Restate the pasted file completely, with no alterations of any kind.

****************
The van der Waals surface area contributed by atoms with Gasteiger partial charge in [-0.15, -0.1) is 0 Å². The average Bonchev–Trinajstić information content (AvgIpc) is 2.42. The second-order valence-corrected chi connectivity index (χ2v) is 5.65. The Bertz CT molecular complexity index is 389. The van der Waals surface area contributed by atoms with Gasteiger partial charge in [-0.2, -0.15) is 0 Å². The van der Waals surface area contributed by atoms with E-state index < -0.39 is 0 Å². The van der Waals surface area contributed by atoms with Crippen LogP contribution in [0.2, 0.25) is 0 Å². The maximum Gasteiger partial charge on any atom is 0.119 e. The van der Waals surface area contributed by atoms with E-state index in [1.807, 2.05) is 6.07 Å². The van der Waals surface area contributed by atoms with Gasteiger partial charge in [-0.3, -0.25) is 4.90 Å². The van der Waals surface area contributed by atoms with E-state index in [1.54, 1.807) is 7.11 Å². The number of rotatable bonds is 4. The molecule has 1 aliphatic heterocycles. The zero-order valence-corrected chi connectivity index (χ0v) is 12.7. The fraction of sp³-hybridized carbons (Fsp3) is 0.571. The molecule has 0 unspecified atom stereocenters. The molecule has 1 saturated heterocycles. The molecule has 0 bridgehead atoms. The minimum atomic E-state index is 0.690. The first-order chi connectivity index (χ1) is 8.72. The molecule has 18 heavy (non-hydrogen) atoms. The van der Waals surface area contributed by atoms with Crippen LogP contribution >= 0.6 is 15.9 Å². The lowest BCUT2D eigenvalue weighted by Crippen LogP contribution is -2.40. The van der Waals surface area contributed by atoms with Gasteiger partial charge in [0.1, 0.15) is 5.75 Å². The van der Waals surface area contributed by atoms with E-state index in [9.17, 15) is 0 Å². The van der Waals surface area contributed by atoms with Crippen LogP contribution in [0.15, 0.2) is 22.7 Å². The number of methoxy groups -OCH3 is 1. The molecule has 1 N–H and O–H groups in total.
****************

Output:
The van der Waals surface area contributed by atoms with Gasteiger partial charge in [-0.15, -0.1) is 0 Å². The average Bonchev–Trinajstić information content (AvgIpc) is 2.42. The second-order valence-corrected chi connectivity index (χ2v) is 5.65. The Bertz CT molecular complexity index is 389. The van der Waals surface area contributed by atoms with Gasteiger partial charge in [-0.2, -0.15) is 0 Å². The van der Waals surface area contributed by atoms with E-state index < -0.39 is 0 Å². The van der Waals surface area contributed by atoms with Crippen LogP contribution in [0.2, 0.25) is 0 Å². The maximum Gasteiger partial charge on any atom is 0.119 e. The van der Waals surface area contributed by atoms with E-state index in [1.807, 2.05) is 6.07 Å². The van der Waals surface area contributed by atoms with Gasteiger partial charge in [-0.3, -0.25) is 4.90 Å². The van der Waals surface area contributed by atoms with E-state index in [1.54, 1.807) is 7.11 Å². The number of rotatable bonds is 4. The molecule has 1 aliphatic heterocycles. The zero-order valence-corrected chi connectivity index (χ0v) is 12.7. The fraction of sp³-hybridized carbons (Fsp3) is 0.571. The molecule has 0 unspecified atom stereocenters. The molecule has 1 saturated heterocycles. The molecule has 0 bridgehead atoms. The minimum atomic E-state index is 0.690. The first-order chi connectivity index (χ1) is 8.72. The molecule has 18 heavy (non-hydrogen) atoms. The van der Waals surface area contributed by atoms with Crippen LogP contribution >= 0.6 is 15.9 Å². The lowest BCUT2D eigenvalue weighted by Crippen LogP contribution is -2.40. The van der Waals surface area contributed by atoms with Gasteiger partial charge in [0.1, 0.15) is 5.75 Å². The van der Waals surface area contributed by atoms with E-state index in [9.17, 15) is 0 Å². The van der Waals surface area contributed by atoms with Crippen LogP contribution in [0.15, 0.2) is 22.7 Å². The number of methoxy groups -OCH3 is 1. The molecule has 1 N–H and O–H groups in total.